INTERACTIONS: The okuri inu has a special relationship with another yokai, the yosuzume. This eerie bird’s nocturnal song is often a warning that an okuri inu is following you. If one hears the yosuzume’s “chi, chi, chi” song, it is a sign to take extra care to watch one’s footing so that the okuri inu doesn’t have dinner that night.

In the unfortunate case that one should stumble on the road, there is one chance for survival: if you fake it so it looks like you did it on purpose, the okuri inu will be tricked into thinking you were just taking a short rest, and it won’t pursue. You do this by saying, “Dokkoisho!” (“Heave-ho!”) or, “Shindoi wa!” (“This is exhausting!”) and quickly fixing yourself into a sitting position. Sigh, sit for a bit, then continue on your way. The okuri inu will wait patiently for you.

If you should make it out of the mountains safely, you should turn around and call out, “Thanks for seeing me off!” Afterwards, that okuri inu will never follow you again. Further, when you get home, you should wash your feet and leave out a dish of something for the okuri inu to show your gratitude for it watching over you.

ORIGIN: Superstition related to the okuri inu are extremely old, and are found in all parts of Japan. Wolves and wild dogs have existed on the Japanese isles for as long as humans have, and the legend of the okuri inu must have originated in the mists of pre-history.

In modern Japanese, the word okuri ōkami also applies to predatory men who go after young women, pretending to be sweet and helpful but with ulterior motives. That word comes straight from this yokai.

In Izu and Saitama, their is a similar yokai known as the okuri itachi. This is a weasel that works in roughly the same way as the okuri inu, only that if you take off one of your shoes and throw it at it, the weasel will eat the shoe and run away, leaving you in peace.



TRANSLATION: mountain hag, mountain crone
ALTERNATE NAMES: yamanba, onibaba
HABITAT: isolated huts or caves, deep in the mountains
DIET: generally eats human food, but will cook anything available

APPEARANCE: Yamauba are the old hags and witches of the Japanese mountains and forests. A kind of kijo, yama uba were once human, but were corrupted and transformed into monsters. They usually appear as kind old ladies. Some sport horns or fangs, but most often they look just like ordinary elderly women, with no sign of their evil nature until they attack.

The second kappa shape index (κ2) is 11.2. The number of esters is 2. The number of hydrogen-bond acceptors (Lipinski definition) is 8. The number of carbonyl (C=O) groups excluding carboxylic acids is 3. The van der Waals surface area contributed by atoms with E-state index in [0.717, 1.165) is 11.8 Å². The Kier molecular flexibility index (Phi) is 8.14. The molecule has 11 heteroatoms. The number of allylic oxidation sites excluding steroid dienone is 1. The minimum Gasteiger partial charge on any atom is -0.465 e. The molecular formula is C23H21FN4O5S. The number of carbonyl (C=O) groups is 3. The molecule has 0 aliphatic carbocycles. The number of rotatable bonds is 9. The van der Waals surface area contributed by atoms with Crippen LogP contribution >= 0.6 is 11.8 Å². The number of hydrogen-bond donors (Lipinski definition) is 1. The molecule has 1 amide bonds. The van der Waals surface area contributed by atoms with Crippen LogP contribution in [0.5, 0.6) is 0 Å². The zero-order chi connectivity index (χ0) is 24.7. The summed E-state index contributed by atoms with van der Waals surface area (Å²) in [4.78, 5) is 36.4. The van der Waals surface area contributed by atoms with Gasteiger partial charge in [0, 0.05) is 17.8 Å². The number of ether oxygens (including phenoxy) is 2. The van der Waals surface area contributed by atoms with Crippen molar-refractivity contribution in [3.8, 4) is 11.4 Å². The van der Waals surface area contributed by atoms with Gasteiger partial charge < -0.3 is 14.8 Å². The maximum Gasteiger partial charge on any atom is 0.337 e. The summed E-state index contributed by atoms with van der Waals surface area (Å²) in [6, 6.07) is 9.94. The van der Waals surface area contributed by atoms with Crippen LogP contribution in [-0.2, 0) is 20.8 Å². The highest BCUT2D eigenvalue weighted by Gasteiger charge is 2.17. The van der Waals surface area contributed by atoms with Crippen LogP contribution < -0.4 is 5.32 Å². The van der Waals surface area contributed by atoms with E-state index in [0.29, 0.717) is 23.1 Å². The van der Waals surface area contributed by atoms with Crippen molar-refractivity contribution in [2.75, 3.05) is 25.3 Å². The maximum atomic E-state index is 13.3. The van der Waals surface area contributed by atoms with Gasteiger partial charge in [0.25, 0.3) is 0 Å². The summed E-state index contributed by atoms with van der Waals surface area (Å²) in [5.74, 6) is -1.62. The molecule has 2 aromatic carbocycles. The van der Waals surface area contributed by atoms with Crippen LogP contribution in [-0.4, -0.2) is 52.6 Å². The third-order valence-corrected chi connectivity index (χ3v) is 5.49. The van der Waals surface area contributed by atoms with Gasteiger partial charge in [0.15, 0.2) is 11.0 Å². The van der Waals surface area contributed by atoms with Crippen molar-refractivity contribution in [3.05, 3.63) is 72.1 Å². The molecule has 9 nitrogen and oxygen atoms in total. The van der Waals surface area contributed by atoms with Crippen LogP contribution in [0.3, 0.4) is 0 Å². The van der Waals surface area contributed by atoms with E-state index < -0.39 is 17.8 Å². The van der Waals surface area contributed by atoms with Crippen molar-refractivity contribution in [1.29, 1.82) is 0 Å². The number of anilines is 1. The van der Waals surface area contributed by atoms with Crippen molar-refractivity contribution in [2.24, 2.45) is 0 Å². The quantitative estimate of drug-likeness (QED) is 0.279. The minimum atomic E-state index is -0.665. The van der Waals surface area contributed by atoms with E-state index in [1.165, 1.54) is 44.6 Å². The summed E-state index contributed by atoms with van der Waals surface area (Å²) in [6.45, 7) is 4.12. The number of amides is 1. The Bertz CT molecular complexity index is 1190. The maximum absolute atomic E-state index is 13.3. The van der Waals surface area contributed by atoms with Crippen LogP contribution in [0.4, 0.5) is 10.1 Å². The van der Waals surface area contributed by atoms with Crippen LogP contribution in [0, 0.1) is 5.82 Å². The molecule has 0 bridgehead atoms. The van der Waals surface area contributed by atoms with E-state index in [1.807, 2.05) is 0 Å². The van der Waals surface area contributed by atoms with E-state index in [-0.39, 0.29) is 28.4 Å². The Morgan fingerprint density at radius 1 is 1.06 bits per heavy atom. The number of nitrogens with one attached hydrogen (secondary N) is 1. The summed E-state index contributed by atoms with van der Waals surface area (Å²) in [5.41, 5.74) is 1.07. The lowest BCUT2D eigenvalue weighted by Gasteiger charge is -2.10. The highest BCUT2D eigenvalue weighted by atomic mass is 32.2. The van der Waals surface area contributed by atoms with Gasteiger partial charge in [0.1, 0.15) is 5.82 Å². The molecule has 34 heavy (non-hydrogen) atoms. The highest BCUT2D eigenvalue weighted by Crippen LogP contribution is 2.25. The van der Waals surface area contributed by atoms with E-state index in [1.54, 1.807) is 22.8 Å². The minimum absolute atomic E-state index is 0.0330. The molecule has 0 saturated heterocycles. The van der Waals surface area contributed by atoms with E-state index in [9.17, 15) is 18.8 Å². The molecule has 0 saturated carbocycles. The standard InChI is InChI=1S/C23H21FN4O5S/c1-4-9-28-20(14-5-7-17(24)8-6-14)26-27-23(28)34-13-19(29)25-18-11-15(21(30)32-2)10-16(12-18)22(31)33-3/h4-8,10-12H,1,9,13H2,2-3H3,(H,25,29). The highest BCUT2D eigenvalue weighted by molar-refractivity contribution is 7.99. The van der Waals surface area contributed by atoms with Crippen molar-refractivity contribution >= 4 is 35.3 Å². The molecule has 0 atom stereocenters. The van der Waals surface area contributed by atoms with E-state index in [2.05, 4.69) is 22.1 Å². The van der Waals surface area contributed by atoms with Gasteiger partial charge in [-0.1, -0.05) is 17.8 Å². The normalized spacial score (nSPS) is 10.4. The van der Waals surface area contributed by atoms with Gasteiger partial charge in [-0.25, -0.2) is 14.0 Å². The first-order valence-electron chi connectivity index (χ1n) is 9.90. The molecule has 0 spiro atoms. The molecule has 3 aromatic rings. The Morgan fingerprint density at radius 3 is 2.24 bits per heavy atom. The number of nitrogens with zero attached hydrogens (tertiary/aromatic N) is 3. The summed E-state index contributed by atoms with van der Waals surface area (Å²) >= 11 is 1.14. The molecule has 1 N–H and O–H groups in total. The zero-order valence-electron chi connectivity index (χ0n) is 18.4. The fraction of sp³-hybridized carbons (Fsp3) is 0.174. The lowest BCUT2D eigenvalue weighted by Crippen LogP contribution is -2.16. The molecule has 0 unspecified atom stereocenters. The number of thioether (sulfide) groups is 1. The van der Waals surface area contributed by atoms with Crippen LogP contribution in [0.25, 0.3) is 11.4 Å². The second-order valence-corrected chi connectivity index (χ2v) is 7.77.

INTERACTIONS: Yamauba live alone in huts by the road, occasionally offering shelter, food, and a place to sleep for the night to weary travelers. Late at night when their guests are fast asleep, they transform into their true shape – an ugly, old, demonic witch –and try to catch and eat their guests, often using powerful magic. Stories of encounters with yamauba have been passed along and spread by those few travelers lucky enough to escape with their lives, and are frequently told as bedtime stories to disobedient children.

ORIGIN: Sometimes yamauba are created when young women accused of crimes or wicked deeds flee into the wilderness and live out their lives in exile, transforming gradually over many years as they grow older. In some cases, though, their origin can be explained by an old custom from times of famine or economic hardship. When it became impossible to feed everyone in the family, often times families had to make a hard choice: remove one family member so that the rest can survive. Often this was the newly born or the elderly. Some families led their senile mothers deep into the woods and left them there to die. These abandoned old women, either out of rage or desperation, transformed into horrible monsters who feed on humans and practice black magic.

Azuki babā


TRANSLATION: the bean hag
ALTERNATE NAMES: azukitogi babā (the bean grinding hag)
HABITAT: forests and occasionally villages in Northeast Japan
DIET: humans

APPEARANCE: The people of Miyagi prefecture tell of a much more sinister member of the azuki family of yokai. Rather than the benign and cute azuki arai known throughout most of the country, this northeastern variation takes the form of a fearsome old hag dressed all in white, singing in a husky, ugly voice. Azuki babā only appears at twilight – particularly on rainy or misty autumn nights. Their song is similar to the azuki arai’s, except that azuki babā usually follow through on the threat to catch and eat humans.

BEHAVIOR: Witnesses of azuki babā who have survived to tell their experience describe and eerie white glow visible through the thick white mist. From the mist, the husky voice of an old hag can be heard singing her ghastly song and counting beans as she washes them in the river with a strainer. Those who don’t turn back at this point never make it back.

INTERACTIONS: Despite their ferociousness, azuki babā are much more rare than their harmless bean-washing counterparts, and are usually just used as stories to scare children into behaving properly. Of all the variations of azuki-related yokai, this one is the most likely to actually be a shapeshifted an evil itachi, tanuki, or kitsune, imitating the harmless azuki arai in order to attract a curious child to catch and eat.